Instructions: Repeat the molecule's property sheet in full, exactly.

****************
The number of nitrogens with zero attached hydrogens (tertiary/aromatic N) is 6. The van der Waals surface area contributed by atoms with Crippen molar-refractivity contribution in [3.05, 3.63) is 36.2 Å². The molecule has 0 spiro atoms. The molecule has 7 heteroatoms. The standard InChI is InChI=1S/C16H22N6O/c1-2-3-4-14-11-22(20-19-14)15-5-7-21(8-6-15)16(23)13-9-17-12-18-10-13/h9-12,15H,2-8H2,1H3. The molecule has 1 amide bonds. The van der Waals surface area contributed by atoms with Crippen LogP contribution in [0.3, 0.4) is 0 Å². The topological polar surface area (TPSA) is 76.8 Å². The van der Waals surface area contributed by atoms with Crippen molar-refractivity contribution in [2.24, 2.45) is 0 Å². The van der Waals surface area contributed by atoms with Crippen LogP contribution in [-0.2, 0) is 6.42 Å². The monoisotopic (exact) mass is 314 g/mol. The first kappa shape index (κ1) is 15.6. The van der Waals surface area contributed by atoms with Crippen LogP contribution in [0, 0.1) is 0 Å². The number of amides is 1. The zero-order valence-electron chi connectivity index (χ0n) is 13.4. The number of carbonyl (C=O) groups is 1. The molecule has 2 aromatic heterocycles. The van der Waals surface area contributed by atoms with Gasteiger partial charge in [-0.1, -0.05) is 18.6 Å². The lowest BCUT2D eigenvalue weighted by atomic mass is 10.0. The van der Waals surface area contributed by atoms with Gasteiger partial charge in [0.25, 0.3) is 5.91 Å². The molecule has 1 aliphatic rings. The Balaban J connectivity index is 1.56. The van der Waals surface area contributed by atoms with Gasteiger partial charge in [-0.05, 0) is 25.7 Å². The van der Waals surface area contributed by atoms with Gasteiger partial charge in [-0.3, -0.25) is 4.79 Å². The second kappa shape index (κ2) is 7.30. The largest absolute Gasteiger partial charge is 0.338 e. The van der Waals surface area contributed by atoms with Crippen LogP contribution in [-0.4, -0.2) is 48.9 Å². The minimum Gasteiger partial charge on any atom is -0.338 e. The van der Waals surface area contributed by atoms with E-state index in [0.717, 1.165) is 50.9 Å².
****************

The number of nitrogens with zero attached hydrogens (tertiary/aromatic N) is 6. The van der Waals surface area contributed by atoms with Crippen molar-refractivity contribution in [3.05, 3.63) is 36.2 Å². The molecule has 0 spiro atoms. The molecule has 7 heteroatoms. The standard InChI is InChI=1S/C16H22N6O/c1-2-3-4-14-11-22(20-19-14)15-5-7-21(8-6-15)16(23)13-9-17-12-18-10-13/h9-12,15H,2-8H2,1H3. The molecule has 1 amide bonds. The van der Waals surface area contributed by atoms with Crippen LogP contribution in [0.3, 0.4) is 0 Å². The topological polar surface area (TPSA) is 76.8 Å². The van der Waals surface area contributed by atoms with Crippen molar-refractivity contribution in [2.24, 2.45) is 0 Å². The van der Waals surface area contributed by atoms with Crippen LogP contribution in [-0.2, 0) is 6.42 Å². The monoisotopic (exact) mass is 314 g/mol. The first kappa shape index (κ1) is 15.6. The van der Waals surface area contributed by atoms with Crippen LogP contribution in [0, 0.1) is 0 Å². The number of amides is 1. The zero-order valence-electron chi connectivity index (χ0n) is 13.4. The number of carbonyl (C=O) groups is 1. The molecule has 2 aromatic heterocycles. The van der Waals surface area contributed by atoms with Gasteiger partial charge in [-0.1, -0.05) is 18.6 Å². The lowest BCUT2D eigenvalue weighted by atomic mass is 10.0. The van der Waals surface area contributed by atoms with Gasteiger partial charge in [0.25, 0.3) is 5.91 Å². The molecule has 1 aliphatic rings. The Balaban J connectivity index is 1.56. The van der Waals surface area contributed by atoms with Gasteiger partial charge in [-0.05, 0) is 25.7 Å². The van der Waals surface area contributed by atoms with Gasteiger partial charge in [-0.3, -0.25) is 4.79 Å². The second kappa shape index (κ2) is 7.30. The largest absolute Gasteiger partial charge is 0.338 e. The van der Waals surface area contributed by atoms with Crippen LogP contribution in [-0.4, -0.2) is 48.9 Å². The minimum Gasteiger partial charge on any atom is -0.338 e. The van der Waals surface area contributed by atoms with E-state index in [0.717, 1.165) is 50.9 Å².